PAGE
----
April 1, 2010 at 1:00 am

Tom Long Film Review: 'Vincere' -- GRADE: A-

Review: Passionate, chilling 'Vincere' recalls Mussolini's rise

Giovanna Mezzogiorno stars in the stirring "Vincere." (IFC Films)

A passionate, bold look at power, paranoia and betrayal in a little-known corner of history, "Vincere" is steamy, sad and so Italian it feels like an opera.

Writer-director Marco Bellocchio seems little concerned with subtlety, plastering Big Words and Ideas across the screen in white letters, blending black-and-white archival footage with narrative scenes that seem to leap atop one another, and drifting here and there into forcibly surreal territory.

It's an effective, heady approach, and Bellocchio uses it to tell the story of the Italian dictator Benito Mussolini from a novel angle, that of his abandoned mistress, Ida Dalser, portrayed by the magnificent Giovanna Mezzogiorno.

We first meet Mussolini (Fillipo Timi) in 1907, when he's a socialist debating the existence of God. A crowd of onlookers turns against him, but a young Ida is dazzled by his strength of purpose and idealism.

Seven years later, she rescues him from authorities and becomes his lover. Soon enough she's obsessed, following him about like a groupie, selling all her possessions so he can start a newspaper, even though Mussolini already has a daughter with his wife.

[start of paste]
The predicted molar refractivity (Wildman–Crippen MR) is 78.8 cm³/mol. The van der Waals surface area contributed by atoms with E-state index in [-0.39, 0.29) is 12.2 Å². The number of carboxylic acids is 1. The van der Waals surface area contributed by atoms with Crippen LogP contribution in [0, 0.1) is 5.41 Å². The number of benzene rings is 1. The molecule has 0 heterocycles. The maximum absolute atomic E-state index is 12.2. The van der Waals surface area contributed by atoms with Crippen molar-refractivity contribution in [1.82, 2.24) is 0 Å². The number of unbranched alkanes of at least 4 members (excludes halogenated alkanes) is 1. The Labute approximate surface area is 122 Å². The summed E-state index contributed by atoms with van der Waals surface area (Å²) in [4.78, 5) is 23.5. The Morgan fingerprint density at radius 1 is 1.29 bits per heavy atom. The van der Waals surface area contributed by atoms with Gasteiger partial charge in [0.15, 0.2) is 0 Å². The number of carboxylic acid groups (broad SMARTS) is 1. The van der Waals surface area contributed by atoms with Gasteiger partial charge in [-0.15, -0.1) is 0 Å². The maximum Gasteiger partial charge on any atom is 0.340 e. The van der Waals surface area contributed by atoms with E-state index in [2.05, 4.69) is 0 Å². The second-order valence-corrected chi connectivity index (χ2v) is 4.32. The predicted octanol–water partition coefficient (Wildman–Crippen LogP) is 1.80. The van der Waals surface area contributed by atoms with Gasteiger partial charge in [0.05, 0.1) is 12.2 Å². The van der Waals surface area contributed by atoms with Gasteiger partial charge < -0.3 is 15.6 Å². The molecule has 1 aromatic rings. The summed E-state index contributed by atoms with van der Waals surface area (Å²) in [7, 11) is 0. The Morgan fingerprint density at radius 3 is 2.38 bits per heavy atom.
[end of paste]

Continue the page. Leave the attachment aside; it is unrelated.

Then Ida becomes pregnant and Mussolini has a son. But Ida, who's somewhat hysterical when it comes to love, pushes too hard, and Mussolini backs away just as he's ascending to real power.

Ultimately, Ida becomes such an embarrassment that she's tossed in a madhouse and the young Mussolini is sent off to a boarding school.

As Mussolini helps propel the march toward World War II, Ida initially deludes herself into thinking he's testing her, and then resigns herself to the recognition that she's a prisoner of the state.

It's the stuff of great drama set against great history, and the way Bellocchio blends the two is stirring indeed, juxtaposing choppy old footage with stunningly modern scenes that seem like religious paintings.

A thunder of smoke rumbling down a columned hallway as figures flee the specter of war; Ida clinging halfway up the bars of a madhouse as snow falls, tossing pleas for help to the uncaring outside world; naked women babbling and dancing around an asylum -- now that's Italian!

The irony is that Ida actually does act somewhat mad from the beginning, but at the same time she's telling the truth about her relationship with Mussolini. Just because you're paranoid doesn't mean they're not out to get you.

The history here surely has more impact on Italian viewers, but it carries plenty of dark purchase for anyone. And the portrait of a callous Mussolini who becomes so enthralled with war and power that he abandons all else is both chilling and timeless.

"Vincere" means "to win" in English. It's hard to see how anybody in this story emerged victorious; in truth, the stubborn fight for victory ultimately dooms them all. But "Vincere" is indeed victorious, audacious, impassioned filmmaking.

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